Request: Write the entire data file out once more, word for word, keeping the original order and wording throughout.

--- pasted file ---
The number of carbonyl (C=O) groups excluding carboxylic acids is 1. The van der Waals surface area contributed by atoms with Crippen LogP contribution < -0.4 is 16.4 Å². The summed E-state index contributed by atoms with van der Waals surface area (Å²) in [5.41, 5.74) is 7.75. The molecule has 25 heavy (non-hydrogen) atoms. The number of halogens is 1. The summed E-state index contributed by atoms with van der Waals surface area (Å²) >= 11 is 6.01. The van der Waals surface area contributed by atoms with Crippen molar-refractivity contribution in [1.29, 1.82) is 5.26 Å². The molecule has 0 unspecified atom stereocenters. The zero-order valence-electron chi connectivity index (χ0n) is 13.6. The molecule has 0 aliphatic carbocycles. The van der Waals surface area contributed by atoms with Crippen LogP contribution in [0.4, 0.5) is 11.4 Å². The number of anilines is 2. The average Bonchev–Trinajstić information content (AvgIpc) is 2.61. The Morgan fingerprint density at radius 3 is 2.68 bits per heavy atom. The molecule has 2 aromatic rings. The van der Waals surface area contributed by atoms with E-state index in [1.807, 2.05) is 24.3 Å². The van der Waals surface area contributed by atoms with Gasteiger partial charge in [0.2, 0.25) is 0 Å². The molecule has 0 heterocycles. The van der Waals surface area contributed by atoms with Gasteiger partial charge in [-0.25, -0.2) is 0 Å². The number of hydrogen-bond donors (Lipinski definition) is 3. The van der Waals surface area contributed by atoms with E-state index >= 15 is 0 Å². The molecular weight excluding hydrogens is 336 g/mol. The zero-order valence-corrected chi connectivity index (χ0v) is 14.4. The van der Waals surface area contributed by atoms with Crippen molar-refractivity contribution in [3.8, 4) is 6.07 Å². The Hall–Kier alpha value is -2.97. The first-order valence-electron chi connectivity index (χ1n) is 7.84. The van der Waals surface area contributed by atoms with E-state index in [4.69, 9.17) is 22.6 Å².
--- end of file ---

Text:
The number of carbonyl (C=O) groups excluding carboxylic acids is 1. The van der Waals surface area contributed by atoms with Crippen LogP contribution < -0.4 is 16.4 Å². The summed E-state index contributed by atoms with van der Waals surface area (Å²) in [5.41, 5.74) is 7.75. The molecule has 25 heavy (non-hydrogen) atoms. The number of halogens is 1. The summed E-state index contributed by atoms with van der Waals surface area (Å²) >= 11 is 6.01. The van der Waals surface area contributed by atoms with Crippen molar-refractivity contribution in [1.29, 1.82) is 5.26 Å². The molecule has 0 unspecified atom stereocenters. The zero-order valence-electron chi connectivity index (χ0n) is 13.6. The molecule has 0 aliphatic carbocycles. The van der Waals surface area contributed by atoms with Crippen LogP contribution in [0.4, 0.5) is 11.4 Å². The number of anilines is 2. The average Bonchev–Trinajstić information content (AvgIpc) is 2.61. The Morgan fingerprint density at radius 3 is 2.68 bits per heavy atom. The molecule has 2 aromatic rings. The van der Waals surface area contributed by atoms with E-state index in [1.807, 2.05) is 24.3 Å². The van der Waals surface area contributed by atoms with Gasteiger partial charge in [0.2, 0.25) is 0 Å². The molecule has 0 heterocycles. The van der Waals surface area contributed by atoms with Gasteiger partial charge in [-0.25, -0.2) is 0 Å². The number of hydrogen-bond donors (Lipinski definition) is 3. The van der Waals surface area contributed by atoms with E-state index >= 15 is 0 Å². The molecular weight excluding hydrogens is 336 g/mol. The zero-order valence-corrected chi connectivity index (χ0v) is 14.4. The van der Waals surface area contributed by atoms with Crippen molar-refractivity contribution in [3.8, 4) is 6.07 Å². The Hall–Kier alpha value is -2.97. The first-order valence-electron chi connectivity index (χ1n) is 7.84. The van der Waals surface area contributed by atoms with E-state index in [4.69, 9.17) is 22.6 Å².